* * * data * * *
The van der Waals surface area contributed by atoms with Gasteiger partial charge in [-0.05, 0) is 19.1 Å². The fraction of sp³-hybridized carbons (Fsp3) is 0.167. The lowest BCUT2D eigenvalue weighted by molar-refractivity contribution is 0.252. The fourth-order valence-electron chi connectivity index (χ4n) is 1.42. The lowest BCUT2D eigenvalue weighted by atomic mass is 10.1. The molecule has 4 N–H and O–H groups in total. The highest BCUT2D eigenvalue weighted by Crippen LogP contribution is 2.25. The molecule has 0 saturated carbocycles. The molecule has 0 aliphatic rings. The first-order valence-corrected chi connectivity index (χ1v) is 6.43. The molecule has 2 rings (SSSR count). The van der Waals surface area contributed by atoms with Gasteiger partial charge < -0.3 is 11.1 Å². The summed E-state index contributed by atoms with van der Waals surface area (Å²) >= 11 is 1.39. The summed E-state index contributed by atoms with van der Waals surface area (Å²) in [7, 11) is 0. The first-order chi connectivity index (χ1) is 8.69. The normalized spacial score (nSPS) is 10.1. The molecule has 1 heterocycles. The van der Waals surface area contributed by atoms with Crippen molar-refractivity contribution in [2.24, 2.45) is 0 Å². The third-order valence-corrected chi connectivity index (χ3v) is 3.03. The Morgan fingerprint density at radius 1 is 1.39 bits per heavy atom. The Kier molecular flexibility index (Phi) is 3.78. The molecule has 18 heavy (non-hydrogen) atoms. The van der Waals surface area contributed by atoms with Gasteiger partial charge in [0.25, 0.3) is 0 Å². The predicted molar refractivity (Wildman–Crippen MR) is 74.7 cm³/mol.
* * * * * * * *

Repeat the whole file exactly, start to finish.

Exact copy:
The van der Waals surface area contributed by atoms with Gasteiger partial charge in [-0.05, 0) is 19.1 Å². The fraction of sp³-hybridized carbons (Fsp3) is 0.167. The lowest BCUT2D eigenvalue weighted by molar-refractivity contribution is 0.252. The fourth-order valence-electron chi connectivity index (χ4n) is 1.42. The lowest BCUT2D eigenvalue weighted by atomic mass is 10.1. The molecule has 4 N–H and O–H groups in total. The highest BCUT2D eigenvalue weighted by Crippen LogP contribution is 2.25. The molecule has 0 saturated carbocycles. The molecule has 0 aliphatic rings. The first-order valence-corrected chi connectivity index (χ1v) is 6.43. The molecule has 2 rings (SSSR count). The van der Waals surface area contributed by atoms with Gasteiger partial charge < -0.3 is 11.1 Å². The summed E-state index contributed by atoms with van der Waals surface area (Å²) >= 11 is 1.39. The summed E-state index contributed by atoms with van der Waals surface area (Å²) in [7, 11) is 0. The first-order chi connectivity index (χ1) is 8.69. The normalized spacial score (nSPS) is 10.1. The molecule has 1 heterocycles. The van der Waals surface area contributed by atoms with Crippen molar-refractivity contribution in [2.24, 2.45) is 0 Å². The third-order valence-corrected chi connectivity index (χ3v) is 3.03. The Morgan fingerprint density at radius 1 is 1.39 bits per heavy atom. The Kier molecular flexibility index (Phi) is 3.78. The molecule has 18 heavy (non-hydrogen) atoms. The van der Waals surface area contributed by atoms with Gasteiger partial charge in [0.25, 0.3) is 0 Å². The predicted molar refractivity (Wildman–Crippen MR) is 74.7 cm³/mol.